Top Tips For Grooming Your Dog At Home

Posted by Darren Walton on 28th Jun 2022

Just like with humans, proper bathing and grooming is vital for their health and well-being.

Grooming your dog at home can be a cost-effective way to keep them looking and feeling their best.

Brush The Coat Regularly

All dogs should have regular brushing sessions, but they're essential if your dog has a long coat. Not only does it help to remove dirt and debris, but it also helps distribute the oils evenly along the length of their fur, keeping their coat healthy and shiny.

While some people use a human hairbrush, we recommend using one specifically designed for dogs. The bristles are softer and won't be harsh on your pet's skin, which is why it's best to purchase a proper grooming brush.

Start at the neck and work your way down, but be especially careful around sensitive areas like the stomach and armpits. If you find any mats or tangles in their fur, carefully try to tease them apart with your fingers or a comb before using a brush.

Bathe Your Dog Regularly

There's no set recommendation on how often your dog should have a bath, but most professionals would say once a month. However, this entirely depends on your dog's lifestyle and coat type.

For example, a dog who is happier at home and goes for walks on the lead will need comparably fewer baths than an active breed that loves playing in the mud and swimming in lakes.

However, you might want to bathe them more often if they have a skin condition or tend to get smelly quickly - but once a week should be the maximum amount.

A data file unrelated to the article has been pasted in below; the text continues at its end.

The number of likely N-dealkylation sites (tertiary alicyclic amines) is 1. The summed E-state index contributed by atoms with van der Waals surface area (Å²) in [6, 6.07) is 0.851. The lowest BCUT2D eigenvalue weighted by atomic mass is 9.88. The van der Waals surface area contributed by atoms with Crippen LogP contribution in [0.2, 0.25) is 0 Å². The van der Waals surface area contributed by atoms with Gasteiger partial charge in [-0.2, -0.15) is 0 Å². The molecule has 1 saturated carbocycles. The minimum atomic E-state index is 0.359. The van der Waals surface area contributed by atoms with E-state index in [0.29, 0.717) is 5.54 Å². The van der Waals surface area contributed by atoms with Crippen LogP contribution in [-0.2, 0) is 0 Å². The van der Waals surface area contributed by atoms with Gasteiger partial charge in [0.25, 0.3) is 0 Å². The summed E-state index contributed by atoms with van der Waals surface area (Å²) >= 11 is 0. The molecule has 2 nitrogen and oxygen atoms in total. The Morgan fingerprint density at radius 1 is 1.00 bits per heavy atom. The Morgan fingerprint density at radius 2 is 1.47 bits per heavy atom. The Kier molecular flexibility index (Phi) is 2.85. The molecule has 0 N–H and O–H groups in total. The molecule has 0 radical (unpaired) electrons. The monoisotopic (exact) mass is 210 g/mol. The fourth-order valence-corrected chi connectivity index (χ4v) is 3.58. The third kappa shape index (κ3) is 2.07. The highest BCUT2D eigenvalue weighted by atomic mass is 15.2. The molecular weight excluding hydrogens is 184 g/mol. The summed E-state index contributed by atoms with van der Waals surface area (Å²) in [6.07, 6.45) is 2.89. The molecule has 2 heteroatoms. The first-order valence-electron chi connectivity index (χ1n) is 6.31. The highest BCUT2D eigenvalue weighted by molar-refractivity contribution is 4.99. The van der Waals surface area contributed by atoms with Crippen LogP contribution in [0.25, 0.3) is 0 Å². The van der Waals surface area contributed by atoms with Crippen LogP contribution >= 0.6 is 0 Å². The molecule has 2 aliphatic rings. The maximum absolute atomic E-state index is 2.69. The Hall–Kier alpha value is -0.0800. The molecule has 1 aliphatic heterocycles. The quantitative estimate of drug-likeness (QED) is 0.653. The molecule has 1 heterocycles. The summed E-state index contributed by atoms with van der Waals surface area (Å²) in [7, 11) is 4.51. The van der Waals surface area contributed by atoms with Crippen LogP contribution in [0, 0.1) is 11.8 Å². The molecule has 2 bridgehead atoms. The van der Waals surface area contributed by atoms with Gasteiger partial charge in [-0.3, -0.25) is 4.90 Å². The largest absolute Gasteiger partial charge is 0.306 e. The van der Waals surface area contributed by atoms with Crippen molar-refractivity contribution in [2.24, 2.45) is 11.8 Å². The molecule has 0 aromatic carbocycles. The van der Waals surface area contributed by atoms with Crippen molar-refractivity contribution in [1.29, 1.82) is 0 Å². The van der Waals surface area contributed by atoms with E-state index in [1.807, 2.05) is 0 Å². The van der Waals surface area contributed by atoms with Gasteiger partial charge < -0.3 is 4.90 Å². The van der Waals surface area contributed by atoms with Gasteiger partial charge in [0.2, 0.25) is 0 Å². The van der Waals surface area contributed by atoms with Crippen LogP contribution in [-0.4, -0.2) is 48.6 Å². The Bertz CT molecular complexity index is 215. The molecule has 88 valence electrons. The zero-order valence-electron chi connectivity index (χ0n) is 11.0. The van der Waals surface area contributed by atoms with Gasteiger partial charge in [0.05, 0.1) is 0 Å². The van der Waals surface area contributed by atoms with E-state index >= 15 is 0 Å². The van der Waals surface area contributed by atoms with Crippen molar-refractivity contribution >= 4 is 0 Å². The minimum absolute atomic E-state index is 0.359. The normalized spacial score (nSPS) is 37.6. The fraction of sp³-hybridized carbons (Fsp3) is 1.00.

When bathing your dog, use a gentle shampoo and lukewarm water. Be sure to rinse all the soap off its fur and avoid getting any in the eyes. Ideally a shampoo for dogs should be used to ensure it is suitable for their skin and coat. There are specific shampoo's for a number of conditions including dry or scaly skin, oily skin etc. 

Towel dry them afterwards, making sure to get their coat completely dry - especially the tail.

Nail Trimming

A dog's nails should be trimmed every few weeks, and it's not the most straightforward job to do at home. Most professionals will recommend that a vet or specialist groomer perform this task. Always use the right tool for the job with specialist dog nail clippers and files available for all sizes of dog. 

There are plenty of tutorials online, but if you're not familiar with trimming your dog's nails, you might clip close to the quick, which causes a lot of pain, bleeding and, in some cases, infections.

If you want to trim your dog's nails at home, pay attention when the vet or groomer does it, and that way, you can protect your pup and avoid accidents.

Brushing Teeth

Like humans, brushing your dog's teeth is an integral part of their oral health. Not only does it help remove plaque and tartar build-up, but it also helps fight bad breath.

When it comes to dental care for dogs, special toothbrushes and pastes are available. Start by brushing the outside of their teeth, then move on to the inside. Be sure to get all the way down to the gum line and the back of their mouth.

If your dog is resistant to having its teeth brushed, start by slowly getting them used to the sensation. Reward them with a treat when they let you brush without any fuss.

Cleaning Around The Eyes

Dogs can get a build-up of dirt, tears and other debris around their eyes, which causes irritation.

To clean this area:

1.Use a damp cloth and wipe away any excess gunk.

2.Be careful not to get the cloth too wet as it could irritate your dog's eyes further.